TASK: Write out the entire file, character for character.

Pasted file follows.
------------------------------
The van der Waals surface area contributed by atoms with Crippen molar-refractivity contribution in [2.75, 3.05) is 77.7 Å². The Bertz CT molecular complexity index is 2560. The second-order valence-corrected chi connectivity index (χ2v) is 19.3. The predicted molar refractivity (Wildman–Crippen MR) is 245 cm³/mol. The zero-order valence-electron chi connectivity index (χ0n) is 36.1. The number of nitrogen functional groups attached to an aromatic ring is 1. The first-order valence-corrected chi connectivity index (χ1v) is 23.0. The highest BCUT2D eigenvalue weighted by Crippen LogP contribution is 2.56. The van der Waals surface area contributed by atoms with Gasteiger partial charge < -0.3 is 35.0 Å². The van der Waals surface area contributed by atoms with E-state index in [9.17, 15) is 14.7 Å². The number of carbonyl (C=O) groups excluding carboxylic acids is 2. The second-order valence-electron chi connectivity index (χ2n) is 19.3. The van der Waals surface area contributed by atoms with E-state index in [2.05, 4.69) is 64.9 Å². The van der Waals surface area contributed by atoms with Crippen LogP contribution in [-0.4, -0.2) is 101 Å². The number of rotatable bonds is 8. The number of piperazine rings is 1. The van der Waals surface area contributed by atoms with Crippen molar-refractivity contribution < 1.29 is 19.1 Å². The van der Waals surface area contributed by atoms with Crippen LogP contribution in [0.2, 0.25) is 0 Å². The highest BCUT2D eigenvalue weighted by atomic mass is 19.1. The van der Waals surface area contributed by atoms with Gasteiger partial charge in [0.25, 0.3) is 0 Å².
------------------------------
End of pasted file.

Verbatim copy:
The van der Waals surface area contributed by atoms with Crippen molar-refractivity contribution in [2.75, 3.05) is 77.7 Å². The Bertz CT molecular complexity index is 2560. The second-order valence-corrected chi connectivity index (χ2v) is 19.3. The predicted molar refractivity (Wildman–Crippen MR) is 245 cm³/mol. The zero-order valence-electron chi connectivity index (χ0n) is 36.1. The number of nitrogen functional groups attached to an aromatic ring is 1. The first-order valence-corrected chi connectivity index (χ1v) is 23.0. The highest BCUT2D eigenvalue weighted by Crippen LogP contribution is 2.56. The van der Waals surface area contributed by atoms with Gasteiger partial charge < -0.3 is 35.0 Å². The van der Waals surface area contributed by atoms with E-state index in [9.17, 15) is 14.7 Å². The number of carbonyl (C=O) groups excluding carboxylic acids is 2. The second-order valence-electron chi connectivity index (χ2n) is 19.3. The van der Waals surface area contributed by atoms with E-state index in [2.05, 4.69) is 64.9 Å². The van der Waals surface area contributed by atoms with Crippen LogP contribution in [-0.4, -0.2) is 101 Å². The number of rotatable bonds is 8. The number of piperazine rings is 1. The van der Waals surface area contributed by atoms with Crippen molar-refractivity contribution < 1.29 is 19.1 Å². The van der Waals surface area contributed by atoms with Crippen LogP contribution in [0.2, 0.25) is 0 Å². The highest BCUT2D eigenvalue weighted by atomic mass is 19.1. The van der Waals surface area contributed by atoms with Gasteiger partial charge in [0.25, 0.3) is 0 Å².